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Helsinki University to possibly cut 1,200 jobs, save 86m

Just days after being listed as being among the top 100 universities in the world, it was announced that Helsinki University is gearing up for a rigorous savings plan and may cut up to 1,200 jobs. The public university announced on Tuesday that job cuts and other measures were in the works in order to save 86 million euros.

Helsingin yliopiston päärakennus.
Helsingin yliopiston päärakennus. Image: Kristiina Lehto / Lehtikuva

The University of Helsinki announced earlier this week that cuts are forcing them into a savings plan that could involve slashing up to 1,200 jobs there. The university’s rector Jukka Kola says that the institution is aiming to save about 86 million euros.

“The need to save is not yet acute, but we need to start a savings plan as soon as possible in order to adapt the university’s finances with the new economic situation,” Kola says.

The savings plan is still in early stages and, he says, careful analysis and strategies need to be made "to find the best solutions."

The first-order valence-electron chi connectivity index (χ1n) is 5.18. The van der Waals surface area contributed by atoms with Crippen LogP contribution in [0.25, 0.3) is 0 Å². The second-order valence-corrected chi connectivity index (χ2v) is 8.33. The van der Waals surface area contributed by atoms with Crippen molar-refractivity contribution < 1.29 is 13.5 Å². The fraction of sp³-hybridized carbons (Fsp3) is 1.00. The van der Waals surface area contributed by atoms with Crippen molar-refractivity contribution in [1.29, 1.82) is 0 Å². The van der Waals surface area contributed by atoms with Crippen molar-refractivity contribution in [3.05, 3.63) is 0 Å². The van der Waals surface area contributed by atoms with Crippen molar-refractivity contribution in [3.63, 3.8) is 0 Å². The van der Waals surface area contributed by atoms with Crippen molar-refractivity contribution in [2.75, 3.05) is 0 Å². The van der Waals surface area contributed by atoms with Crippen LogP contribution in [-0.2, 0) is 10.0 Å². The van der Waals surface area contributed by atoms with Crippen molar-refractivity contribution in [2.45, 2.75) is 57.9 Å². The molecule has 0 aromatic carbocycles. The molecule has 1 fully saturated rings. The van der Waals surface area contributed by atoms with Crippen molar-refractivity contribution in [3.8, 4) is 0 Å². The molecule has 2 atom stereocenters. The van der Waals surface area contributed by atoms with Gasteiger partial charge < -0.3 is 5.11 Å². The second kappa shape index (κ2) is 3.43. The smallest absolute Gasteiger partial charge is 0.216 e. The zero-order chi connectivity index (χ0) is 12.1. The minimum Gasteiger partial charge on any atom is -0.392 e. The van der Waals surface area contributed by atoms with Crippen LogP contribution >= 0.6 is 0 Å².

“The important thing is that we must not jeopardise our main objectives,” he says. “We need to keep our teaching and research at high levels. It will be a tough challenge.”

“It remains to be seen what the future looks like, how much money will come from the state and how much we need to get from other sources, including industry, international revenue or research money,” Kola says.

Future high rankings in danger?

The savings measure announcement comes just days after the university was listed in 96th place on the prestigious QS World University Rankings for 2015/16. The university currently employs about 9,000 workers and some 36,500 students.

The institution’s new savings plans didn’t come as a surprise to the rector of the university’s Swedish School of Social Science (Sos & Kom) Mirjam Kalland.

She says she’s decided to keep a positive eye towards the future, and says there isn’t any point in speculation at this point; there could be new financing possibilities not yet explored.

“But of course it feels unfair if we’re the only university in the country that reaches top university lists,” Kalland says. “If you forcefully undermine business opportunities, it can cause quality problems.”

“The university has seen a lot in its 375 year history. It’s clear that we can manage this, too,” she says.

Staff "shocked"

Satu Henttonen, the university’s staff association chair, says that news of the savings plans were unexpected.

“It’s very serious and we are quite shocked,” Henttonen says, but at the same time she said she understands that the university needs to shore up its finances.

Henttonen has spoken with some university employees and says they were troubled by the news. The most concerned of them, she says, are those who have administrative or other jobs.

“The university’s core functions are research and education,” Henttonen says. “Therefore the number of teachers, professors or researchers can’t be reduced by very much.”

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